Hammon Bar Riparian Enhancement Project

The Hammon Bar Riparian Enhancement Project is designed to test the methods and resulting habitat benefits of planting large cuttings of cottonwood and willow trees. Expected outcomes include increased riparian canopy on the floodplain, increased deposition of fine sediment and organic material, hydraulic cover and rearing habitat for juvenile salmonids, and increased local production of large woody material .

U.S. Fish and Wildlife Service$465,000Complete
CalTransMatch funding for interpretive facilities at Hammon Grove ParkComplete
Western Aggregates$50,000 "challenge grant" for matching federal dollarsComplete
PG&E Narrows Mitigation Fund$65,000 for implementationComplete
Bella Vista FoundationTwo small grants to fund planning and future application of resultsComplete
The Long Foundation$36,000 for signs and trailsIn Progress
Time frame: 
Wednesday, October 8, 2008 to Monday, September 30, 2013
Post-project monitoring
Project participants: 
SYRCLProject organizer
M&M ReforesationContractor for harvesting and planting
Chris Bowles Environmental ConsultingTechnical contractor for project design and groundwater monitoring
U.S. Fish and Wildlife ServiceFunder
Western AggregatesDonor
Teichert AggregatesDonor
Bureau of Land ManagementLandowner
POINT (-121.399773 39.223917)
Habitat type: 
Riparian zone
Land ownership: 
Bureau of Land Management

Increase availability of large woody riparian structure for enhanced fisheries habitat. Evaluate pole-planting methods for riparian enhancement on the Lower Yuba River.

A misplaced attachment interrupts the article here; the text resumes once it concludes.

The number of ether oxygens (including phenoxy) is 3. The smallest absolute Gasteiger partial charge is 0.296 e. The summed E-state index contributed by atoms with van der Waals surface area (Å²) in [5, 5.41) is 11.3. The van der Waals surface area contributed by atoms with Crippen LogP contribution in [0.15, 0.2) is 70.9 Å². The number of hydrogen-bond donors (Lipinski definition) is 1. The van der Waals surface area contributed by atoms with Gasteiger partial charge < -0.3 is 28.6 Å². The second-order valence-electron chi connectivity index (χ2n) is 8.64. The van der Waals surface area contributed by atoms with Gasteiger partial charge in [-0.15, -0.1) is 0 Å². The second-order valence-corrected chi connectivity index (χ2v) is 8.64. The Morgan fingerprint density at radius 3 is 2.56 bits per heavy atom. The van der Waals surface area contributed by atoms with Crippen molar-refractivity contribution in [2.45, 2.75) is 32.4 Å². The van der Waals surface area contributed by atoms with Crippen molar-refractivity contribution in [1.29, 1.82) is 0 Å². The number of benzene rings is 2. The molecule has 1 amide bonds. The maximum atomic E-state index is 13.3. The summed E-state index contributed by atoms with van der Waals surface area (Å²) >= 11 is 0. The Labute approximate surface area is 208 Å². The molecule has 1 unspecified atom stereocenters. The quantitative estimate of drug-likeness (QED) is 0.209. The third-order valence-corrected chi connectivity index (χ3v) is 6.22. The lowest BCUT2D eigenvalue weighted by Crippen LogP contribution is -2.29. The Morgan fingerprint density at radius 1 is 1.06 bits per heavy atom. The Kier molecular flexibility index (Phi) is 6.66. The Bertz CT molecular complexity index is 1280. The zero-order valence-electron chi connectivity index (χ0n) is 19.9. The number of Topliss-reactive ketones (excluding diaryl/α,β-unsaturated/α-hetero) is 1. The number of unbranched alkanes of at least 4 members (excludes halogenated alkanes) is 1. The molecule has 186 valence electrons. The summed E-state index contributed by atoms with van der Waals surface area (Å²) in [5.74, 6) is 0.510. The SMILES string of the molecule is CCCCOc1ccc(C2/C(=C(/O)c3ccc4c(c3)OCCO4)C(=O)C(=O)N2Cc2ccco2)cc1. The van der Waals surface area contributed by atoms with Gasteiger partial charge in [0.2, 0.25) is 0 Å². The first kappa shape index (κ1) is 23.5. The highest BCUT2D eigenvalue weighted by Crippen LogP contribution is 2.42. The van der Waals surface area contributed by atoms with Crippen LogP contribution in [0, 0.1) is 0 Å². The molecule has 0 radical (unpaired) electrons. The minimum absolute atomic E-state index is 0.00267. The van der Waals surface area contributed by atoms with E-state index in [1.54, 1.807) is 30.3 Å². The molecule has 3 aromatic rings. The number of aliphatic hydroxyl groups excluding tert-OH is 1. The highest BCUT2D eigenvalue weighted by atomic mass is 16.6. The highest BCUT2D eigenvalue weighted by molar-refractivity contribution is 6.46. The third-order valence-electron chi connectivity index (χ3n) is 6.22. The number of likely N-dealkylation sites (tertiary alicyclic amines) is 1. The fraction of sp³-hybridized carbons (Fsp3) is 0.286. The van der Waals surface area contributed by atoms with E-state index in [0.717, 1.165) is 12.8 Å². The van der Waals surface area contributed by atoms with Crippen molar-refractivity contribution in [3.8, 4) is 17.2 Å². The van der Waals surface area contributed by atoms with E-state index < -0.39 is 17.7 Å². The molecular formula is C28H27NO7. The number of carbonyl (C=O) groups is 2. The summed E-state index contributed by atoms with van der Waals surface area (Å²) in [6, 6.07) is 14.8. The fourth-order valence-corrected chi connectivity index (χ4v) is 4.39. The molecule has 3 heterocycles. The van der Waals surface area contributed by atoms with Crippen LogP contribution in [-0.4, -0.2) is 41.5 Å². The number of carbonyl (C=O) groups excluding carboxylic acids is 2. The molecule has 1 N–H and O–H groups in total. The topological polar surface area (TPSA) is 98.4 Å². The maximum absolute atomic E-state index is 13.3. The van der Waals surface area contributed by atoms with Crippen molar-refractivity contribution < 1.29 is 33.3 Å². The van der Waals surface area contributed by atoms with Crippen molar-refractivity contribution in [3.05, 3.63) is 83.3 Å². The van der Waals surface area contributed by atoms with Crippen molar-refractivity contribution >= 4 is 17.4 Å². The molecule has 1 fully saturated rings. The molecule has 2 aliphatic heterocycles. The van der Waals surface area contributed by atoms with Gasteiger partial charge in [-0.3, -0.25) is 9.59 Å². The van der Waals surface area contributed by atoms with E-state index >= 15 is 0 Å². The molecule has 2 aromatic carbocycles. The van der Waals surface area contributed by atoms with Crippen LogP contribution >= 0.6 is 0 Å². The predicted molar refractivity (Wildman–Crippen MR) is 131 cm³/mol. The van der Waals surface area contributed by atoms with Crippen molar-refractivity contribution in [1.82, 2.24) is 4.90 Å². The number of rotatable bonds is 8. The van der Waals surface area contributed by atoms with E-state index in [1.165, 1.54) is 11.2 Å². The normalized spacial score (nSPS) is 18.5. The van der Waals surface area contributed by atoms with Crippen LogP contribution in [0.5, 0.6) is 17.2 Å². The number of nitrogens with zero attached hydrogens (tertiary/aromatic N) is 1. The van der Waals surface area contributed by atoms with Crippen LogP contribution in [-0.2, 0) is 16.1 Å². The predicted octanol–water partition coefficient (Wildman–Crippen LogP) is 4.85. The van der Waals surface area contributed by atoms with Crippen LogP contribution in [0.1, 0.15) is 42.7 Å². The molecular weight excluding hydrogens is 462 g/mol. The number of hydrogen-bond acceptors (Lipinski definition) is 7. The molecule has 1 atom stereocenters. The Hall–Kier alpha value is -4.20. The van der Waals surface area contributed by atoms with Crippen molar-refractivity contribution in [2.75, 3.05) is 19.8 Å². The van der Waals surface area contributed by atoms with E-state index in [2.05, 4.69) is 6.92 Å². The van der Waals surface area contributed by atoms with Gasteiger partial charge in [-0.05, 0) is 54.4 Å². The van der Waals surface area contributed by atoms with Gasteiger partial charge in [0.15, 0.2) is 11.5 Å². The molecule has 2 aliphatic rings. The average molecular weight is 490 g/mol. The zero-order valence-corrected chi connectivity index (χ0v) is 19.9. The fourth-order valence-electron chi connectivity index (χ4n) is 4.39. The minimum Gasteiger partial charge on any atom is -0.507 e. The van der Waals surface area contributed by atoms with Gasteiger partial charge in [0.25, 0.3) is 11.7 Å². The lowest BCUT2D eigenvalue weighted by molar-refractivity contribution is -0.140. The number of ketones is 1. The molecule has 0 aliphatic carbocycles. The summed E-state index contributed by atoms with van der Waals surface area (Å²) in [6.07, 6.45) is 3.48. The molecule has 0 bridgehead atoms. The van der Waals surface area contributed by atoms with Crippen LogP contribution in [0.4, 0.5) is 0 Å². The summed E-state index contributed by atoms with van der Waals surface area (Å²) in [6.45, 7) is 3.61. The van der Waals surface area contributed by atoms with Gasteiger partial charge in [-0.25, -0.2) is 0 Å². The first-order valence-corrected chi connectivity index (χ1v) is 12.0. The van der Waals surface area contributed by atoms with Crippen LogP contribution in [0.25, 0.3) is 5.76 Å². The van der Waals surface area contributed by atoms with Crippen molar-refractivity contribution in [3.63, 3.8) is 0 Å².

Species targeted for protection: 
Common NameScientific Name
Chinook SalmonOncorhynchus tshawytscha
Steelhead TroutOncorhynchus mykiss
Species targeted for eradication: 
Common NameScientific Name
Species introduced during restoration: 
Scientific NameCommon Name
Goodings WillowSalix gooddingii
Arroyo WillowSalix lasiolepis
Red WillowSalis laevigata
Fremont CottonwoodPopulus fremontii
Project methods: 

Cutting Harvest Method: crews harvested from donor trees flagged with color coded tape indicating species. Poles were 7-12 feet long. Excavator Planting Method: planted "pods" received a total of 12 poles comprised of 6 cottonwood, 2 red willow, 2 goodings willow, and 2 arroyo willow. A medium size excavator was used to dig pods. Stinger Planting Method: prior to stinger planting, the depth to groundwater was surveyed with a laser level and contour lines were painted at 1-2 foot intervals. It was possible to listen and feel for water as poles were being put in hollow planting cylinder of Stinger.

Post-project monitoring: 
Each planting area was monitored by a trained monitor. Each monitor used a map of their planting area to monitor and record data per pod in numerical order. Starting with the tagged cutting, monitors moved clockwise around each pod and recorded planting area, pod number, species identification, and individual cutting survivorship. If alive, the monitor recorded flower growth, deer/beaver herbivory, insect damage affecting 30% or greater of the individual, and signs of stress or disease. New growth was measured and recorded in the March monitoring event only because observing new growth in subsequent sampling events was too difficult.
Contact info: 

Gary Reedy, River Science Director 313 Railroad Ave, Nevada City, 95959 (530) 265-5961 ext.208 gary@syrcl.org

Datasets and reports available to download: